Let’s face it. Not everyone of us has the luxury to travel each day of our lives. Even for us in the industry, actual travel is not a regular event. For the lesser fortunate majority, travel does not have to end with the summer break or that one lovely weekend trip we were able to squeeze in between all the desirable (or undesirable) mayhem.
There are many out there for whom the road is just as attractive as an annual hike in the paycheck. Ones who would gladly swap the green bills for a regular week long leave intended to explore. There is that nagging requirement, that annoying itch that creeps in now and then. Couch travel does no good at such times. But it does a pretty job in between. Easily put, here is your ultimate guide on how to still ‘travel’ or be inspired to travel, while you are actually not on a trip.
Songs of the Road
Music moves us all. And here, we want the result to be quite literal in meaning and outcome. And for those out there with a gypsy blood infusion, music promises to speak to who one really is and why exactly they cannot ever truly settle down.
The first that comes to mind is Lynyrd Skynyrd‘s Sweet Home Alabama. The notorious “Turn it up!” that Ronnie Van Zant utters right in the beginning was unplanned. He was actually asking the producer to turn up the volume on his headphones. Why I love it: As a lover of American classics, specially ones that come from the South, such regional music is what I often turn to when I am in need for some groove. As Leigh Ann Henion puts it, “this feel-good song about my homeland always picks me up when I’m feelin’ blue.”
Gene Pitney’s 24 Hours from Tulsa is definitely a song of its time. A tale of unexpected love while just a day’s drive away from the lady of an existing relationship. Interestingly, the Welsh hotel where Pitney died in 2006 was about 24 hours’ travel time from Tulsa.
And of course, how can I ever forget the distinctively wailing cry of vocalist Robert Plant in the Immigrant Song ( Led Zeppelin, a single from their third album, Led Zeppelin III, 1970). A song that was actually written on a trip. The history is pretty endearing too – written during Led Zeppelin’s tour of Iceland, Bath and Germany. In Plant’s own words:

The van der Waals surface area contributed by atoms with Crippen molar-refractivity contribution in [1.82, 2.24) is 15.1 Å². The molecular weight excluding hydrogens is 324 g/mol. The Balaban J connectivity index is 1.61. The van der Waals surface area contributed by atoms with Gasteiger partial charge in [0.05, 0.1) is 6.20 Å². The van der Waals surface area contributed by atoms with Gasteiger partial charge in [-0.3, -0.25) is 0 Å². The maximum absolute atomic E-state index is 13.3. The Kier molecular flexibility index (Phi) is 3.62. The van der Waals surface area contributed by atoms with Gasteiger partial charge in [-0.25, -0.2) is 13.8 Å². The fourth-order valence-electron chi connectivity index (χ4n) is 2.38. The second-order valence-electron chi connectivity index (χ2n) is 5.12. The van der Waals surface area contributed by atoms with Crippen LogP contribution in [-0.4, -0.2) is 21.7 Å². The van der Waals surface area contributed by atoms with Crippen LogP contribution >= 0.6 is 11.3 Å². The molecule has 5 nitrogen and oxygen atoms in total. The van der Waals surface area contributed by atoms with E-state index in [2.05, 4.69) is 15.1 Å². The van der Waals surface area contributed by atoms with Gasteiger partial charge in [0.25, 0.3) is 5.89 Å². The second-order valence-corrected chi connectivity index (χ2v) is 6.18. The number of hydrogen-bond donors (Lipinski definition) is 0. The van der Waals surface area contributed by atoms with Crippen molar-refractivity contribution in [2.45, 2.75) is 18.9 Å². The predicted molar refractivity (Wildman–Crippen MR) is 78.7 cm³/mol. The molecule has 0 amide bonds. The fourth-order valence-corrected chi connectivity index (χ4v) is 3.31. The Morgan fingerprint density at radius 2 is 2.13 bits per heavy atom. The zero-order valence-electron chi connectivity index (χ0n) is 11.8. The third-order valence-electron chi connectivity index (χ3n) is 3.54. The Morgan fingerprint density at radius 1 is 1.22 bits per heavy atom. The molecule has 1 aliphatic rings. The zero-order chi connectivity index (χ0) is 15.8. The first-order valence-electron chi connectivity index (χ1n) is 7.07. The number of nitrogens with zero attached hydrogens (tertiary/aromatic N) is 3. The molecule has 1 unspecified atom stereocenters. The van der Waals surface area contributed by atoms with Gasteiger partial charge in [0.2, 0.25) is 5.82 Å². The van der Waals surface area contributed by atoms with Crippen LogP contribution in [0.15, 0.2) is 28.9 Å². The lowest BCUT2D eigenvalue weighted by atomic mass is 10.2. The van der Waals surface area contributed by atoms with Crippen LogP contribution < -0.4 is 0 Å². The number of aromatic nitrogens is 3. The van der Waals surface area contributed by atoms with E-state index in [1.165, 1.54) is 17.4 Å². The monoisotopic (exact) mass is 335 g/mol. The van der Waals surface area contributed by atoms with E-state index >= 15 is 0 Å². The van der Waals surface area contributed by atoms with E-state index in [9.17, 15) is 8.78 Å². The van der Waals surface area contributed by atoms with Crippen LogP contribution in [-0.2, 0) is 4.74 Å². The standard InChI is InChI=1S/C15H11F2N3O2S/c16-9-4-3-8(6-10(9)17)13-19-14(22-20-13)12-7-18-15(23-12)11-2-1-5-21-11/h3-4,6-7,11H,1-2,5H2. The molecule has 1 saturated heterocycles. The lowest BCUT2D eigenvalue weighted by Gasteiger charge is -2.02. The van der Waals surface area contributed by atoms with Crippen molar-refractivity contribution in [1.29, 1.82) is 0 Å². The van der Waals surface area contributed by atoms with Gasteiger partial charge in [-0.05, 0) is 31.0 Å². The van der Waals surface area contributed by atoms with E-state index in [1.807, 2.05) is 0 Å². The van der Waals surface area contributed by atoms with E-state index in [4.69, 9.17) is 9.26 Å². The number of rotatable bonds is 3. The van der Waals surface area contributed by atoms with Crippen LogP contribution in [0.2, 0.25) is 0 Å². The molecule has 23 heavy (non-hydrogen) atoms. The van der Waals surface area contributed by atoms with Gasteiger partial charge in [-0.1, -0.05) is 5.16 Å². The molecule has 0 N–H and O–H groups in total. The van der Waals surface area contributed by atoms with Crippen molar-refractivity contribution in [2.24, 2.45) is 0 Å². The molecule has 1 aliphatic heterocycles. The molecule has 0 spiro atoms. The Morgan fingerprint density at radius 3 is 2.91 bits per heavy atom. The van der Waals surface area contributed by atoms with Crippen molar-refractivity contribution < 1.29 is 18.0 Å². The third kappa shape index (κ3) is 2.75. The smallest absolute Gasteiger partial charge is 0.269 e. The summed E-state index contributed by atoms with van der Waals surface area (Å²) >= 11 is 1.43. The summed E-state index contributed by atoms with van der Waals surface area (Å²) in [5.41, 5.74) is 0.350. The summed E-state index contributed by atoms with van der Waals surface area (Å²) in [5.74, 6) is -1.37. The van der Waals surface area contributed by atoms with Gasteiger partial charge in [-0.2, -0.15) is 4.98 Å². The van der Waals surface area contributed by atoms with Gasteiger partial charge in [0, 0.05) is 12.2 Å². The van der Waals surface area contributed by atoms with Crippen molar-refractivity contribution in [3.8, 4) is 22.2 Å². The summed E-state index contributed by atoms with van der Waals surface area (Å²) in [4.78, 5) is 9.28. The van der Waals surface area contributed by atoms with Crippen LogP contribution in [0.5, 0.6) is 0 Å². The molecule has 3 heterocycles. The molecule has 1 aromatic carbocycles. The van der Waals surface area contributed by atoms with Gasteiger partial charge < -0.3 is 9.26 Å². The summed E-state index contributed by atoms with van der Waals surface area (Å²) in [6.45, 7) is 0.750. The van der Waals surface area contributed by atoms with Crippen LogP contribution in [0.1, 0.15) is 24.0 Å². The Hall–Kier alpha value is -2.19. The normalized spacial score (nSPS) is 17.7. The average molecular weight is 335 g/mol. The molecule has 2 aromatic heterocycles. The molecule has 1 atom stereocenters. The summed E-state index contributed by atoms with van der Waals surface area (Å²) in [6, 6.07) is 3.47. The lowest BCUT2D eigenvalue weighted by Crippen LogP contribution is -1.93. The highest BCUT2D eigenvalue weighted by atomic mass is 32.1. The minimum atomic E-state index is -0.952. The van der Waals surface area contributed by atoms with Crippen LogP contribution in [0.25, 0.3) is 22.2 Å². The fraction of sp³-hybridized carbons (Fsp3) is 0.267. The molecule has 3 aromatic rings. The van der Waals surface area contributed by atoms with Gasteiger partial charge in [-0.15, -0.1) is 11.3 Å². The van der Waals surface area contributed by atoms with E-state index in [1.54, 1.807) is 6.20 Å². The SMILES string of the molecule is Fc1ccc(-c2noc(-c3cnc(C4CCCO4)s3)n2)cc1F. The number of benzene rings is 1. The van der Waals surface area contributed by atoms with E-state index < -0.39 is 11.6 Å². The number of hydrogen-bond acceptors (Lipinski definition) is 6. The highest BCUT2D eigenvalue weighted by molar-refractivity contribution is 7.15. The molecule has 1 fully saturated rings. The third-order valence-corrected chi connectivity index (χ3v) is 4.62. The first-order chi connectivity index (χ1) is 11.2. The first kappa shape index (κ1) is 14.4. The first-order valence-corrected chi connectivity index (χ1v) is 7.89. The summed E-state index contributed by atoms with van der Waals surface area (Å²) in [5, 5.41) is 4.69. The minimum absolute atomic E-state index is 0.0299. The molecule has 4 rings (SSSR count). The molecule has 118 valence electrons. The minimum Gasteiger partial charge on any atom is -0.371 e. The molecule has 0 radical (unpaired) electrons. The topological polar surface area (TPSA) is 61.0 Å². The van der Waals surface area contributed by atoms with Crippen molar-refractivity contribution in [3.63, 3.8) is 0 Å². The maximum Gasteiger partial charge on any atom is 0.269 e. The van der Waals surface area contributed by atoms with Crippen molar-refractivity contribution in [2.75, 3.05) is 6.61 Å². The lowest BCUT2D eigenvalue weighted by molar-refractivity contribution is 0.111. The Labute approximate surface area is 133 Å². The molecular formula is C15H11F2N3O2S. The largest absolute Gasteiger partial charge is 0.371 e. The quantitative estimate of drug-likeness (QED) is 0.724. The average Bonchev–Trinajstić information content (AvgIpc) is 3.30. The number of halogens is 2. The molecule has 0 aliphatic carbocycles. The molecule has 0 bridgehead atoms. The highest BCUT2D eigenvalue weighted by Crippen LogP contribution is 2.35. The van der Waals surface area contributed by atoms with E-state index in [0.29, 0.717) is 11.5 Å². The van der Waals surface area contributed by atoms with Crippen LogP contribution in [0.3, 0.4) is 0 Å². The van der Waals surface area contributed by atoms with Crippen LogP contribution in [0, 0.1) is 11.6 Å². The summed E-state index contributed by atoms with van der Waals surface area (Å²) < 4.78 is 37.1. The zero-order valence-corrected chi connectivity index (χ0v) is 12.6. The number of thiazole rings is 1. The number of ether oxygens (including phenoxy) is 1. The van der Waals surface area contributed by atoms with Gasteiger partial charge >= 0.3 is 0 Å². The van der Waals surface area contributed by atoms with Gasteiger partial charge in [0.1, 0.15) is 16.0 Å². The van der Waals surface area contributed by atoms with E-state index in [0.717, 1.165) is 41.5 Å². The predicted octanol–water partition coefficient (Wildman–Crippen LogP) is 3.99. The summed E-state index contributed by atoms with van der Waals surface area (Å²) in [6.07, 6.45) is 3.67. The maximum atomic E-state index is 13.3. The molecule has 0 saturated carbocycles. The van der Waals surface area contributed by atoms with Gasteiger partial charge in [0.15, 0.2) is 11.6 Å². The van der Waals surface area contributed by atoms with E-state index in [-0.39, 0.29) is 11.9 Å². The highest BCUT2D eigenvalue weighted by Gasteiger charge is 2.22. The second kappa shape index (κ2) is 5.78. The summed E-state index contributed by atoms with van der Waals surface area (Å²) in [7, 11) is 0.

We weren’t being pompous … We did come from the land of the ice and snow. We were guests of the Icelandic Government on a cultural mission. We were invited to play a concert in Reykjavik and the day before we arrived all the civil servants went on strike and the gig was going to be cancelled. The university prepared a concert hall for us and it was phenomenal. The response from the kids was remarkable and we had a great time. “Immigrant Song” was about that trip and it was the opening track on the album that was intended to be incredibly different
Of course, there are many other beautiful tunes that really can kick in the travel bug. To name a specific few, there’s “Born To Run” by Bruce Springsteen, the ever popular “Highway to Hell” by AC/DC, “Runnin’ Down a Dream” by Tom Petty, “Truckin’” by Grateful Dead, and well, “Leaving on a Jet Plane” by Peter, Paul and Mary.
Travel in Literature – the best books ever written
For those of us who enjoy weaving our own imagination, perspectives and views, it is literature (be it fiction or otherwise) that really cuts the deal. Travel has featured extensively in literature through out mankind’s history. Our earliest writings, even the Epic of Gilgamesh (from Mesopotamia) which is considered by most as the oldest surviving piece of literature of any kind, tells a story of travel in a form – friendship between Gilgamesh and Enkidu. Enkidu is a wild man created by the gods as Gilgamesh’s equal to distract him from oppressing the people of Uruk. Together, they journey to the Cedar Mountain to defeat Humbaba, its monstrous guardian.
Coming to the best in travel literature, one of the many that take center stage is On the Road by Jack Kerouac (Amazon | Flipkart). This book should come with a clear disclaimer – it might inspire you never to settle down in any one place again. And that travel is the truest religion of all. The book is about the trip made by Kerouac and his Beat Generation friends across America in the years after the Second World War.
From New York it’s Denver, then to San Francisco and LA. Along the way are whiffs of jazz, poetry, drugs and among many other things, Dean Moriarty’s incredible thirst for life.
In April 1992 a young man from a well-to-do family hitchhiked to Alaska and walked alone into the wilderness north of Mt. McKinley. His name was Christopher Johnson McCandless. He had given $25,000 in savings to charity, abandoned his car and most of his possessions, burned all the cash in his wallet, and invented a new life for himself.
A married woman realizes how unhappy her marriage really is, and that her life needs to go in a different direction. After a painful divorce, she takes off on a round-the-world journey to “find herself”.